Abstract: In this era of emerging complex problems, both small and big data – linear and non-linear, exhibit challenging characteristics which need to be carefully modelled. Thus, multidisciplinary research in mathematical sciences has become indispensable. Marked presence of asymmetry, multimodality, high volatility, long and fat tails, non-linear dependency, etc. are common features of contemporary data. Notwithstanding pitfalls, ideas from several disciplines do enrich the contribution of the research work. Directional statistics is one such scientific “key technology” as which on one hand is developed from the conglomeration of the inductive logic of statistics, objective rigor of mathematics and the skills of numerical analysis of computer science. On the other hand, it possesses the richness to handle the need for providing statistical inference to a wide and emerging arena of applied sciences. Directional data (DD) in general refer to multivariate observations on variables with possibly linear, axial, circular and spherical components. Circular random variables are usually those which pertain to observations on directions, angles, orientations, etc. Data on periodic occurrences can also be cast in the arena of circular data. In general, DD may be mapped to smooth manifolds, e.g. circle, hyper-sphere, hyper-toroid, hyper-cylinder, or to axial and hyper-disc also. Analysis of such data sets differs markedly from those for linear ones due to the disparate topologies between the line and the circle. First, some methods of construction of probability distributions and statistical models for DD on smooth manifolds are presented. The need for applications of these abound for data in a variety of applied sciences. To illustrate this fact, we take up two important problems, one for linear and the other for directional data. With linear data, we take up the problem of obtaining probability distributions for modelling high volatility. The work of Mandelbrot has shown the appropriateness of the stable families of distributions for high volatility. However, in general, these families do not possess any analytical closed form for their probability density functions. This leads to the complexity of inference involving the parameters of such distributions. We overcome this problem of modelling high volatility data by appealing to the area of probability distributions for directional data. A new family of possibly multimodal, asymmetric and heavy-tail distribution is presented. The usual fat-tail, Cauchy and t, distributions are encompassed by this family and it has even tails comparable to that of the stable family. The second problem deals with data, possibly Big Data, on smooth manifolds. It is first noted that such data invariably exhibit multimodality and hence the possibility of underlying multiple component distributions. Thus, it would be prudent to “Divide and Conquer”, prior to proceeding for drawing statistical inference on such data. Here we deal with this problem by developing Hierarchical Unsupervised Learning or statistical Clustering techniques for manifold data. We illustrate our approach by a real-life example based on agricultural insurance data.
  • 4 April 2017 (208 Maxim Doucet Hall)
    Estimation of Distributed Delays
    Temi Gaudet
    University of Louisiana at Lafayette
     
    Abstract: Delay differential equations have been studied for several decades as they arise in many applications. A common approach is to transform a distributed delay system to a related ordinary differential equation system via the ‘linear chain trick’. This is due to the fact that the term involving the distributed delay can be replaced by a state variable that is coupled to other state variables in a linear system of ODEs. This transformation relies on the assumption that the delay follows a gamma distribution. We try to determine when one correctly or incorrectly assumes a gamma distribution and the implications of such assumption by estimating the parameters associated with the distribution followed by a time delay. The results when performing the estimations in the ODE system (this is equivalent to the delay system if a gamma distribution is assumed) are compared to the results in the delay system.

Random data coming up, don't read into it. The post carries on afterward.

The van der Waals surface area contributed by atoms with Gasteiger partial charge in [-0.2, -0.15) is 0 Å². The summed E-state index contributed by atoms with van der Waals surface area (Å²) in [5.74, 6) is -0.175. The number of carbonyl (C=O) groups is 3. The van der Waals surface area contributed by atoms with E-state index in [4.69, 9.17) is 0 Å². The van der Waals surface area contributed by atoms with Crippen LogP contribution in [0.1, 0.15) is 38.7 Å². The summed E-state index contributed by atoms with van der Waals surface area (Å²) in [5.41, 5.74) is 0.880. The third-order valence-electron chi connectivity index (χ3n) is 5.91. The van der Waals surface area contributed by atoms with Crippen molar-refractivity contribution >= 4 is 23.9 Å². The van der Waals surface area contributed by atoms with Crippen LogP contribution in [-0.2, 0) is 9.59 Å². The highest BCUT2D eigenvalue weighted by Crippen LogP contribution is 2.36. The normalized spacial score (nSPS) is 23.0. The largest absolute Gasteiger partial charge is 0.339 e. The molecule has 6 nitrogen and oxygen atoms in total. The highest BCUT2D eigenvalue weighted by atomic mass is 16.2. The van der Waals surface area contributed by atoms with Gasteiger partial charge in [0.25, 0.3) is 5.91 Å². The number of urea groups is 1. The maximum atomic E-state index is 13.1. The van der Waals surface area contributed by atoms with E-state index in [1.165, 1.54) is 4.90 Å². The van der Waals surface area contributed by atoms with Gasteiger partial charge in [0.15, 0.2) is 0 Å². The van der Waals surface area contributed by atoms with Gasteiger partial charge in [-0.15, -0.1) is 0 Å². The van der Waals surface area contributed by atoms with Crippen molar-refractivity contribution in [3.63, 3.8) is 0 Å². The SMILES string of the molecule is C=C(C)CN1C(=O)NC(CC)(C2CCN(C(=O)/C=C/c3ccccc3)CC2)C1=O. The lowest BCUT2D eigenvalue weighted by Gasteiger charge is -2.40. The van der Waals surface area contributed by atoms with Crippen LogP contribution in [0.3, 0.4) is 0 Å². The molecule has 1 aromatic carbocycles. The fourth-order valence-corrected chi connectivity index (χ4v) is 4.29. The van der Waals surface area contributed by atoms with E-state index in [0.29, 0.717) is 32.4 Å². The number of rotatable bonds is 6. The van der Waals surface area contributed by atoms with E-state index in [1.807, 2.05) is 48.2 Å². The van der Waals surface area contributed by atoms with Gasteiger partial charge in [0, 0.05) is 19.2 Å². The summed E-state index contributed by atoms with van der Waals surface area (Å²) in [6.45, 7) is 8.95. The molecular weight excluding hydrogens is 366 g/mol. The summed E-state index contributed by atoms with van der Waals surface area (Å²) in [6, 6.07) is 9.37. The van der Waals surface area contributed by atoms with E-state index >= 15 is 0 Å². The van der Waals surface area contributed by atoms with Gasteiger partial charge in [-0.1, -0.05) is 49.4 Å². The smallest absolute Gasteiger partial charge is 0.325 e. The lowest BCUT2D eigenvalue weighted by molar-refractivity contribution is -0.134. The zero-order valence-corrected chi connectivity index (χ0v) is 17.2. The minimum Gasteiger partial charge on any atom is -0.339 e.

Fall 2016

For the Fall 2016 semester we will meet at 3:30 pm on Tuesdays in 201 Maxim Doucet Hall.

  • 13 September 2016
    Traveling wave solutions of a diffusive epidemic model
    Xiang-Sheng Wang
    Mathematics Department
    University of Louisiana at Lafayette
     
    We study the traveling wave solutions of a diffusive epidemic model with standard incidence. The existence of traveling waves is determined by the basic reproduction number of the corresponding ordinary differential equations and a minimal wave speed. Our proof is based on Schauder fixed point theorem and Laplace transform.
  • 27 September 2016
    The Dynamics of Vector-Borne Relapsing Diseases
    Cody Palmer
    Mathematics Department
    University of Louisiana at Lafayette
     
    Motivated by Tick-Borne Relapsing Fever (TBRF) we will be investigating the dynamics of various models for the spread of a relapsing disease by a vector. In particular we quantify the effect that relapses have on the disease spread and the how the number of relapses influence control strategies for the disease.
  • 4 October 2016
    Modeling Multi-Epitope HIV/CTL Immune Response Dynamics and Evolution
    Cameron Browne
    Mathematics Department
    University of Louisiana at Lafayette
     
    The CTL (Cytotoxic T Lymphocyte) immune response plays a large role in controlling HIV infection. CTL immune effectors recognize epitopes (viral proteins) presented on the surface of infected cells to mediate their killing. The immune system has an extensive repertoire of CTLs, however HIV can evolve resistance to attack at different epitopes. The ensuing arms race creates an evolving network of viral strains and CTL populations with variable levels of epitope resistance. Motivated by this, we formulate a general ODE model of multi-epitope virus-immune response dynamics. Some special cases for the HIV/CTL interaction network are considered, the case of a nested network and the general two-epitope case. We characterize the persistent viral strains and immune response in terms of system parameters and prove global properties of solutions via Lyapunov functions. The results are interpreted in the context of within-host HIV/CTL evolution and numerical simulations are provided. To conclude, we discuss extensions of the model to a PDE system which incorporates cell-infection age structure.
  • 11 October 2016
    Synchrony and the dynamic dichotomy in a class of matrix population models
    Amy Veprauskas
    Mathematics Department
    University of Louisiana at Lafayette
     
    In this talk, I will discuss the dynamics of a class of discrete-time structured population models called synchrony models. Synchrony models are characterized by the simultaneous bifurcation of a branch of positive equilibria and a branch of synchronous 2-cycles from the extinction equilibrium. These models exhibit a dynamic dichotomy in which the two steady states have opposite stability properties that are determined by the relative levels of competition in the population. I will also present an application that is motivated by observations of a population of cannibalistic gulls.